Congratulations! You Got the Job. Now What?

By Fanning, T. D. | The Agricultural Education Magazine, May/June 2008 | Go to article overview

Congratulations! You Got the Job. Now What?


Fanning, T. D., The Agricultural Education Magazine


From time to time we have opportunity to learn from the "Masters." I'm speaking of those individuals who compiled their wisdom over the course of years of successful educational experience. T. D. Fanning is one of those individuals and has agreed to share some of his wisdom in this issue. see if you can find any item you have never heard before. I think you will agree that sound advice is often timeless.

Congratulations, you are about to graduate from a prestigious institution of higher learning with a degree in secondary education. And, you have been hired for your first position of teaching agricultural education, vocational agriculture, agricultural science and industry, etc. Now what?

One of your first steps is to schedule a meeting with the building principal. Start off by asking him/ her what he/she and the community expects from the agricultural education program. She/He may or may not have a valid answer for you depending on how much experience she/he has had with the previous program and how successful it had been. The principal may furnish you with good information or he/she may wax on with esoterical wanderings from which you will need to winnow out any bits of advice. At least you made a good first step by including the administration in your plans.

While you have the audience with the principal ask him/her to furnish you with copies of the...

* school calendar for the next school year.

* ag/FFA planned activities.

* inventory of classroom supplies, resources, etc.

* inventory of mechanics laboratory equipment.

* schedule of classes.

* names of FFA officers, their postal addresses, phone numbers, and email addresses.

* last year's curriculum for each ag class. (You will need to talk with students who were in those classes to check the validity as to content. Sometimes what was on paper in the principal's office is not what actually occurred.)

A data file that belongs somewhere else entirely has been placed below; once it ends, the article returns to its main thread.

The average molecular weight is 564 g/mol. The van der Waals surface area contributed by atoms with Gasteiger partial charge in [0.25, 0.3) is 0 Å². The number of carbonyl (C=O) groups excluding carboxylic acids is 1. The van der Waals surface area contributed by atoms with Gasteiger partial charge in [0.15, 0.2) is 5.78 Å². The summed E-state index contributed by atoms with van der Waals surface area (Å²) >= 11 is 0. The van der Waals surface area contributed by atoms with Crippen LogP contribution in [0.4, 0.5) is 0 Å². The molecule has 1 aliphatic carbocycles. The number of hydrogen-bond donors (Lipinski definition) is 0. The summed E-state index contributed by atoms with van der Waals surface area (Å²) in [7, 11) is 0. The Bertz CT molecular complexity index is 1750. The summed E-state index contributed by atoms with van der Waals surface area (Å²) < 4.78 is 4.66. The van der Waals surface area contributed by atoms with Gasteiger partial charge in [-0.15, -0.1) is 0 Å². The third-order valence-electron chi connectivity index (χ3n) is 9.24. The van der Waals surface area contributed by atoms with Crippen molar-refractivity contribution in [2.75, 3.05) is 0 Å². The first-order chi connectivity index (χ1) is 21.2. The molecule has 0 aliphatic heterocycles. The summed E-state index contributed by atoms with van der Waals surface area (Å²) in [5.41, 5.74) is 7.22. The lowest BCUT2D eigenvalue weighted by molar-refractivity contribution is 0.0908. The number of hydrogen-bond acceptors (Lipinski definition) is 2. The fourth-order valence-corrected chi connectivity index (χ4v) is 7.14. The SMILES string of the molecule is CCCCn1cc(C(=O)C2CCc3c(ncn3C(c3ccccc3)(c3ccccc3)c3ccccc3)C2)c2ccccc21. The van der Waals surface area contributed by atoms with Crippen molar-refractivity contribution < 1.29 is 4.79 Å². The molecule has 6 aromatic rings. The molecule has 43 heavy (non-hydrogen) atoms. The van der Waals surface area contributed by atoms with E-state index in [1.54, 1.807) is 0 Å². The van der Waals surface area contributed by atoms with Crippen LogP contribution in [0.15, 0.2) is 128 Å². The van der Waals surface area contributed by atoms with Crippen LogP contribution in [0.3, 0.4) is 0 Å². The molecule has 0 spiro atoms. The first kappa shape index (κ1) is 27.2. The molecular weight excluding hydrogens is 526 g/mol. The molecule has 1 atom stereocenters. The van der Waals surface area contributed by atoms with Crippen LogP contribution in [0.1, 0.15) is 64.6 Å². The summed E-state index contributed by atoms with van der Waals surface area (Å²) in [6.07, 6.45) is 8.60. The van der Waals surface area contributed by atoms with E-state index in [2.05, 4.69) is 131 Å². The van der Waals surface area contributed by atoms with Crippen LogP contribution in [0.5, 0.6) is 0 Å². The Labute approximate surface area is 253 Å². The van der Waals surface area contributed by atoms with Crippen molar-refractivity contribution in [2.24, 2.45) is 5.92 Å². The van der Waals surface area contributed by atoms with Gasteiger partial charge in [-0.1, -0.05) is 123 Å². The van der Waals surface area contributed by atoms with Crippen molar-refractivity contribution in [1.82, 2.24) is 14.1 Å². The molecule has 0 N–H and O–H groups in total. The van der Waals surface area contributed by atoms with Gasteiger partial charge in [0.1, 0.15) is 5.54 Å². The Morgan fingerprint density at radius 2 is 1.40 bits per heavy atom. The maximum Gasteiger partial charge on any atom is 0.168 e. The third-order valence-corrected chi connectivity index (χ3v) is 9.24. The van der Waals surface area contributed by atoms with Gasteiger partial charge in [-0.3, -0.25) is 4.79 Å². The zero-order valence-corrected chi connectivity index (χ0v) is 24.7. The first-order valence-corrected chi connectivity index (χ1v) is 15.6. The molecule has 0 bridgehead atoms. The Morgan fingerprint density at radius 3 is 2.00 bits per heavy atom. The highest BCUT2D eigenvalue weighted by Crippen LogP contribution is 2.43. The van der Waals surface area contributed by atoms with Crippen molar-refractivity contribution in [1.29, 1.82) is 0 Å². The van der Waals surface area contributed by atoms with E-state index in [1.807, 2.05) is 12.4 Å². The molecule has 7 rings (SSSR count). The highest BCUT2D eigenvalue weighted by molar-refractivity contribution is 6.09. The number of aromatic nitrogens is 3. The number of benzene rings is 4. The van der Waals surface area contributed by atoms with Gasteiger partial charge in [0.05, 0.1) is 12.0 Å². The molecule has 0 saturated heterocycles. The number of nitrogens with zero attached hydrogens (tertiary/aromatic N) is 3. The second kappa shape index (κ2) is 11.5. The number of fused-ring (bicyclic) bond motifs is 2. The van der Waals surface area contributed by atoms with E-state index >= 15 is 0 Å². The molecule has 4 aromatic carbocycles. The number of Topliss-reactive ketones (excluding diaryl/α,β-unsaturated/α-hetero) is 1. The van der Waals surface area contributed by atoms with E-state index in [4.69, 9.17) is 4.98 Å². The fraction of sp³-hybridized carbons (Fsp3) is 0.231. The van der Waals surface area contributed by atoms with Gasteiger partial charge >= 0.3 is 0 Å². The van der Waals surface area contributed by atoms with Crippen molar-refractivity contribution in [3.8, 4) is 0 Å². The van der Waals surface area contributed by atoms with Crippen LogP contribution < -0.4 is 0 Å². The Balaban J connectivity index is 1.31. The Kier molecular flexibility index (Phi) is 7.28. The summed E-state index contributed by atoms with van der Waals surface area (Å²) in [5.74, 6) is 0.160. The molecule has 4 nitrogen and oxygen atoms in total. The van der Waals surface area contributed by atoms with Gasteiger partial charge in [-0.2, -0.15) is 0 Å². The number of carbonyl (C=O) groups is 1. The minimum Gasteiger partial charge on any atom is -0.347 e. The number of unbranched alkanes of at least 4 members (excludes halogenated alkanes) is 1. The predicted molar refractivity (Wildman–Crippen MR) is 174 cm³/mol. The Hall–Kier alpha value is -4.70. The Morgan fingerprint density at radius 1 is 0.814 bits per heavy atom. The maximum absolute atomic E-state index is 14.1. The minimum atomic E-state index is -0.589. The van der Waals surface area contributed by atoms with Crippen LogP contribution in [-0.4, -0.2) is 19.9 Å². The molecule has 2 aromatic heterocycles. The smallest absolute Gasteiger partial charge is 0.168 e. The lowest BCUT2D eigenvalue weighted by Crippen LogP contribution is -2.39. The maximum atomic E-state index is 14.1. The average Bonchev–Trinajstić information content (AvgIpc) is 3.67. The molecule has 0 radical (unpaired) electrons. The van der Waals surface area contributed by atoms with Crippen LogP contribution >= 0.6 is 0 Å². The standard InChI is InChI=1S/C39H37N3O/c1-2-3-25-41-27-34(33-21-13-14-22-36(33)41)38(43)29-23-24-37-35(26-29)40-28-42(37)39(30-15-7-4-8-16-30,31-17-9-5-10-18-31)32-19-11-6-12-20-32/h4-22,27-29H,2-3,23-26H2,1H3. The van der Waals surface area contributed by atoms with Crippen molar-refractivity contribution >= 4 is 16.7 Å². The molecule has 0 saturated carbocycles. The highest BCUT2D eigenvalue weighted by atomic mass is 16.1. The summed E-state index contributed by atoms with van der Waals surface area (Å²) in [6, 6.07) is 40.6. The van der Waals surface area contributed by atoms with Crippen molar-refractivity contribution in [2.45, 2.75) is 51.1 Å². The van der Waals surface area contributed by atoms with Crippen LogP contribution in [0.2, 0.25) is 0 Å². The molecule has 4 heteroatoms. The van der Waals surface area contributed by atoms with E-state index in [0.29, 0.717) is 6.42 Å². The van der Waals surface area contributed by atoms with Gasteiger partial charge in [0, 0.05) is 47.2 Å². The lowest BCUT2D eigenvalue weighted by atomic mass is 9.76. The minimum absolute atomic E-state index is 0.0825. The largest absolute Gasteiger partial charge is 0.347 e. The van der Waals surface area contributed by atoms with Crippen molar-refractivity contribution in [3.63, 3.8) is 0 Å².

* pre-enrollment information for each class.

* amount of financial support available in normal budget and weighted monies,

* dates and deadlines for requisitions of new materials you might need to order.

* names and contact information of the agricultural advisory council.

* names and positions of certified and non-certified staff associated with the school.

* last year's FFA program of activities.

* forms and procedural information associated with the school. (You will probably receive these during a teacher in-service meeting before the start of school, but ask anyway.)

* procedures to be followed and administration support with discipline.

* transportation supplied by the school district for program supervision.

* keys to your new kingdom.

It would be prudent of you to have the information you need written in hardcopy form to present to the principal. This could prevent misunderstandings at a later date as to exactly what you had requested. The principal could/will be overwhelmed by your request and may not be able to furnish you with all of the information you need, but they may direct you to reliable sources.

If the teacher you are replacing is retiring or moving on to a different opportunity, you will want to meet with him/her and review the information you received from the principal. In fact, this person may take you around and introduce you to those people you were asking about and other key resource people in the community, thereby saving you considerable time and giving you an accelerated start.

Now that you have your basic information, get your master calendar out and mark the dates you must make commitments to, such as state ag teachers meetings, FFA officers training sessions, state FFA Convention, county fair, etc. This list will vary with the situation in which you find yourself.

Take the balance of the information you have and analyze it against the conditions that actually exist. …

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